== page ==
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Published March 29th, 2023
Local foundation helps Afghans trapped under Taliban rule

It was 20 years ago when Lafayette resident Budd MacKenzie happened to read a Parade article about Greg Mortenson with the title that said, "He fights terror with books." The article went on to explain how Mortenson built a school in a small village in Northern Pakistan where he saw students having to write their lessons in the dirt and wrote about it in his book, "Three Cups of Tea."
MacKenzie was able to contact Mortenson and learned that he was also building schools in Afghanistan. "I asked him how much money he would need to build a school in Afghanistan, and he answered $25,000," McKenzie explained. "I told him to pick another village, letting him know I was raising money for a school; we ended up raising $60,000 and in 2005, the school was finished and that was when I first visited Afghanistan."
After that first visit to Afghanistan, MacKenzie made a commitment to do more and started his own charitable foundation, "Trust in Education (TIE)," to help educate the children of Afghanistan, particularly girls. A second project for TIE was providing `food-clothing-shelter' for a country that had been devastated by the Russian invasion and the constant battles between the local warlords. The foundation also provided Afghan farmers with over 22,000 fruit trees, 300 sheep, delivered over 30,000 tons of clothing blankets to families living in refugee camps and funded the building of bridges and the construction of wells.
Jump forward to November 2021 and much of what TIE had accomplished had been thwarted by the Taliban government. "On December 24th, we had 10 computer libraries with computers full of educational software that were run by women and utilized by over 1,000 girls a day," MacKenzie said. "On December 25th, they all had to be closed when the Taliban decreed that Afghan women could no longer work for foreign nonprofit organizations."
One program that has continued for the past 10 years was TIE's sponsoring of children, who had to work on the streets to help support their families. Sponsors in the United States provided $50 per month in exchange for their parents' agreement that they would no longer work on the streets and would go to school. There were 152 children that were sponsored and 55 graduated from high school and 17 from college. Fourteen of the women who were attending college were barred by the Taliban from the universities. Many fled the country with their families after the Taliban took control and 52 children are still in the program and receiving support.
In November 2021, MacKenzie was prompted to establish a family sponsorship program after seeing a report on CNN about a 9-year-old girl being sold to a 55-year-old man for $2,000. "When I saw that story, I realized that if a country is so destitute that families are having to sell their daughters to survive, we needed to provide those families with economic support," MacKenzie said.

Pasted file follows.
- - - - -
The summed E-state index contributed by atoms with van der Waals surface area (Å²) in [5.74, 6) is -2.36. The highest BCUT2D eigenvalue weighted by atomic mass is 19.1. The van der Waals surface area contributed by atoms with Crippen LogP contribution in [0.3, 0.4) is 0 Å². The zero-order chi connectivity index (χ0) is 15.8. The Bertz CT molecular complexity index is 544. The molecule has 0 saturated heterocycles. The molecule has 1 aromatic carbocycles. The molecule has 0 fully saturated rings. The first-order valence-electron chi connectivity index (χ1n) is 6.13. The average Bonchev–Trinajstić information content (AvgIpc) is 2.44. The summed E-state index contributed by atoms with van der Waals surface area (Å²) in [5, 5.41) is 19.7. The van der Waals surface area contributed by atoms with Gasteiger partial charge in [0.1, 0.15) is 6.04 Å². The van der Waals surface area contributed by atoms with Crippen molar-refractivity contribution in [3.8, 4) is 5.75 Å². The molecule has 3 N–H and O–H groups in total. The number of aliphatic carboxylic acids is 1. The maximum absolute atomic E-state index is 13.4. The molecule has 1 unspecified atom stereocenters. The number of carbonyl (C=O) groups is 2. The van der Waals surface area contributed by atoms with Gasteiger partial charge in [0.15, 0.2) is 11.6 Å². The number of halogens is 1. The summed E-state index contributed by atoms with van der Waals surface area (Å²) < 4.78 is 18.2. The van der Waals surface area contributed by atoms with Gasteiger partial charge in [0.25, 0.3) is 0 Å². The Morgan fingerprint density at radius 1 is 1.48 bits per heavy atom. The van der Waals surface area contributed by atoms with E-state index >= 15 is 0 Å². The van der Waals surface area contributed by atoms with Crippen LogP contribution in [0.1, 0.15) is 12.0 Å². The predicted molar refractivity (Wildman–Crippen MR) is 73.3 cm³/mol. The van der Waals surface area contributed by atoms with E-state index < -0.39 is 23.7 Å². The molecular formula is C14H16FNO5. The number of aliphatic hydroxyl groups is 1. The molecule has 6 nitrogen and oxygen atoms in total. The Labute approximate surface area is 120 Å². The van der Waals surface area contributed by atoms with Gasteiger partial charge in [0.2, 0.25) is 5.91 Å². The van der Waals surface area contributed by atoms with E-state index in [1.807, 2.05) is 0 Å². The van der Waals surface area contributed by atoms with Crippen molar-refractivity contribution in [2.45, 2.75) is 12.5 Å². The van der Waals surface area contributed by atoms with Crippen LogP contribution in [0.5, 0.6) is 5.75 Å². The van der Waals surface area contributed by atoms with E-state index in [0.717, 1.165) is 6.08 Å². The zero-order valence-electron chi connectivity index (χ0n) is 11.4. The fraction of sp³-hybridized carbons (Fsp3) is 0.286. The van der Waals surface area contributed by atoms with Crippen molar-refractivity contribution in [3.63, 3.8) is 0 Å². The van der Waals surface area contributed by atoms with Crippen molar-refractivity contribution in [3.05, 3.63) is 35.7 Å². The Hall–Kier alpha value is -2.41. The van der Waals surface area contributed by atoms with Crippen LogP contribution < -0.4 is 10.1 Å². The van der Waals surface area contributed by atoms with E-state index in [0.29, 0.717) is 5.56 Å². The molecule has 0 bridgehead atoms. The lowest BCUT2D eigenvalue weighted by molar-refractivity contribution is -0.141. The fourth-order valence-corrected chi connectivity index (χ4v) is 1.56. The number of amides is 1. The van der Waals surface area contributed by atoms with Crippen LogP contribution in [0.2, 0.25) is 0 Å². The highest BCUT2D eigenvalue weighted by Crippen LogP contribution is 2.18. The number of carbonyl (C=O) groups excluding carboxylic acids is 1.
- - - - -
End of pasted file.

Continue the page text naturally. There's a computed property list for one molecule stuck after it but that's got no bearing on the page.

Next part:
Sponsored families receive $100 per month from their sponsors for a year which is enough to feed a family of four for a month. Sponsors contribute either a half-a-year ($600) or the full year ($1,200). This is a zero-sum program for TIE in that 100% of what's donated goes to the families.
"I don't believe that patchwork works, like providing food that lasts a month," MacKenzie said. "What I wanted to do was to provide support for the families that was long-term. At this point, 93 families have been sponsored and I have asked Mujeeb, our program director in Kabul, to send me the profiles of seven more. There are now 384 people (246 children and 46 widows) that continue to have a place to live and food to eat which is so important for those who have been living day to day."
Mujeeb interviews the poorest of the poor and sends profiles and photos of the families which he recommends to TIE. MacKenzie is also doing what he can to provide educational tools for boys and girls to use at home by having TIE buy tablets and loading them with educational software, creating a tablet library. "The tablets bring education into homes and provides every member of the family with the opportunity to learn," MacKenzie said. "The tablets have everything a child would learn from first through the 12th grade, and more."
With the sponsorship money, some of the families have been able to start small businesses. TIE also funded a class on how to repair cell phones. "For those who are likely to get a job or start their own repair business," MacKenzie said, "we will pay the $150 needed to purchase the repair tools, having provided these men with a marketable skill they did not have."
Since the women can't get out of the house and get jobs, TIE is finding ways for them to make money. "We are providing tailoring classes for them and will help them market what they produce," MacKenzie said.
Though the overall numbers of starving families are daunting, it's a matter of keeping things in perspective. "Once at a Rotary club, I gave a talk about our program, and someone shouted out that what we were doing was just a drop in the bucket. That may be true, I said, but if everybody took responsibility for a drop in the bucket, the bucket would soon be full," MacKenzie said.
For more information about Trust in Education, visit www.trustineducation.org, or email trustineducation@gmail.com and the phone number is (925) 299-2010. For information on the family sponsorship program, visit https://trustineducation.org/get-involved/sponser-an-afghan-family.

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